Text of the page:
Scott Commings | Interview
Emerging From Hell’s Kitchen
With his boyhood spent on a Wisconsin dairy farm and his young adulthood in culinary school, it’s hardly surprising that manhood led Scott Commings to be an executive chef in locations far and wide. But that his title crowned him the Season 12 winner of the pop-culture reality cooking show Hell’s Kitchen was a little less than than a foregone conclusion.
Commings—whose personal gastronomical passions lie in organic produce, sustainable farming and knowing personally the artisanal producers of the seasonal ingredients he tries so hard to use—has called his taking the top Hell’s Kitchen prize as “grueling,” yet it paid off in his latest post as Head Chef of Gordon Ramsay’s Pub and Grill at Caesars Palace in Las Vegas.
“Scott won because he has all the qualities I’m looking for in a head chef,” said Gordon Ramsay in a Sept. 10, 2014 article on EaterVegas.com. “He is passionate, determined, and a true leader. He’s an artist plating food and has a phenomenal palate.”
Want to see for yourself? Head over to his pub (reservations strongly recommended, Natch). Until then, read what Commings shared with DLXVRSN magazine about what it’s like to cook in Vegas, and who really wears the chefs’ jacket at home.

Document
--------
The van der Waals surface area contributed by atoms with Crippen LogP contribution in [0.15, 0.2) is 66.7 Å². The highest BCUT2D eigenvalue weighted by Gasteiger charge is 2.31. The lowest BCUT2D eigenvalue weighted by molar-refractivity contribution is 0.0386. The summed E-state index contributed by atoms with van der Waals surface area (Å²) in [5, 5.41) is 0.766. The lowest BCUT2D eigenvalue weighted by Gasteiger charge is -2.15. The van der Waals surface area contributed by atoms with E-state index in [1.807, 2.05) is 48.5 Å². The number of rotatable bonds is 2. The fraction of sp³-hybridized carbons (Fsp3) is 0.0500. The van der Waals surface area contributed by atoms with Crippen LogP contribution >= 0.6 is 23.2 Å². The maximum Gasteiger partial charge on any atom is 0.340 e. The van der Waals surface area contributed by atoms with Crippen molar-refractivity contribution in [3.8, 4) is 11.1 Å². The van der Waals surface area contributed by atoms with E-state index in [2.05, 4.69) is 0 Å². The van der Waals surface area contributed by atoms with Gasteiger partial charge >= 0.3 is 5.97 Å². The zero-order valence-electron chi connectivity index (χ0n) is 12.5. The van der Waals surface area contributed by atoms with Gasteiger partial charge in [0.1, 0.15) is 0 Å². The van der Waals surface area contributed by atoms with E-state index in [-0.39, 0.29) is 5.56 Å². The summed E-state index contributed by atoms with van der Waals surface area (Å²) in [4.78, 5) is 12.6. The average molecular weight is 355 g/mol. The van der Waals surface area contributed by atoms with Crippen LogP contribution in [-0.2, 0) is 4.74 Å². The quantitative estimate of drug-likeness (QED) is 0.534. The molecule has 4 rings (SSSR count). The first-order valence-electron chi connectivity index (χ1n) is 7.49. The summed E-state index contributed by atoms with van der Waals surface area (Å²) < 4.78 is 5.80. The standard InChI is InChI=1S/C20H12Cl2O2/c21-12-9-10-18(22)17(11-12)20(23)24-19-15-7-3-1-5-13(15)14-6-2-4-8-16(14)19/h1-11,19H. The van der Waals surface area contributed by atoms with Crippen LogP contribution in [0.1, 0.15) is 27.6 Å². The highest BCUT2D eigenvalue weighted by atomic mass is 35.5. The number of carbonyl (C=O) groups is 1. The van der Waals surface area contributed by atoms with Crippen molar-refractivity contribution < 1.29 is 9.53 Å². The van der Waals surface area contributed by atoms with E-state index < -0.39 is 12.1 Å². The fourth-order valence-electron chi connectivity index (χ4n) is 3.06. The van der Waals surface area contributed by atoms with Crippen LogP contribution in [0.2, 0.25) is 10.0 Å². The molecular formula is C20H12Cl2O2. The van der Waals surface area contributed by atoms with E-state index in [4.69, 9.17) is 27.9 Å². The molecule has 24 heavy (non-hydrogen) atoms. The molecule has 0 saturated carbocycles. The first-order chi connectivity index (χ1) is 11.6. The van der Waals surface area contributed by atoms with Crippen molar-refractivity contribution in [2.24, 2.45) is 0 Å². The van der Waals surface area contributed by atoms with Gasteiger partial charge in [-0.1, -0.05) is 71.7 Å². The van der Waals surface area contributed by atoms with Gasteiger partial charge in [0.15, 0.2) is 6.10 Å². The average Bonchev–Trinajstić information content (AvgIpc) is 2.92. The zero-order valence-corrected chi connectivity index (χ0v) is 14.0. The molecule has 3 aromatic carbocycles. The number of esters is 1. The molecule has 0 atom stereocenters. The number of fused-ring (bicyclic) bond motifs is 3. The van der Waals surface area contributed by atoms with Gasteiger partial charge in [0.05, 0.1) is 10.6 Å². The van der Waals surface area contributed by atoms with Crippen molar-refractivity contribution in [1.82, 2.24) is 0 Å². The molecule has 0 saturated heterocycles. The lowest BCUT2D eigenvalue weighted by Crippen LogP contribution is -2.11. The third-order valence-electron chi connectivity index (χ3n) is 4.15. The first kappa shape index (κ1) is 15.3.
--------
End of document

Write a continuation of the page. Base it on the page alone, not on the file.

We know you haven’t been here that long, but what has surprised you most about chefs in Las Vegas? The sheer volume of talented individuals [and] not only on the Strip. Incredible locations are popping up all over this area. We are very lucky to have such artisans.
When Gordon visits, is it “business as usual” or “watch out!”? In the kitchen it is business as usual, with our standard quality. I’d be lying if I didn’t say things just may “tighten” up a bit. Now, in the dining room it is a mad house every time he comes around. Guests are so excited to see him, as we employees are, as well.
“I am not so much of a sweet lover so I look to the savory, salty desserts…”
Any unique culinary requests at the restaurant so far? I have been in the business for quite some time and have seen most of the out-of-the-ordinary requests. What really is surprising is all of the dietary/food allergies. It is something we see in this business all of the time. It is very concerning, and makes us create around those needs.
The pub serves some 1,500 customers a day. How do you balance the special requests from your Hell’s Kitchen fans to visit their tables while running a tight ship in the kitchen? Any successful restaurant begins with an incredible staff. We are so lucky at Caesars to have such talented and passionate individuals who love what they do. So even when I am away from the kitchen, the other chefs [give me] complete confidence in the operations.
Dessert: As a chef, is it required or optional when you’re out on the town? I wouldn’t say “required”; however, I am always looking for that perfect dessert for myself. I am not so much of a sweet lover so I look to the savory, salty desserts [like] salted caramel, chilies and chocolate, and great cheeses and fresh fruits.
–Jen Chase, with reporting by Tyra Bell Holland
[Read the full feature in our online issue below…]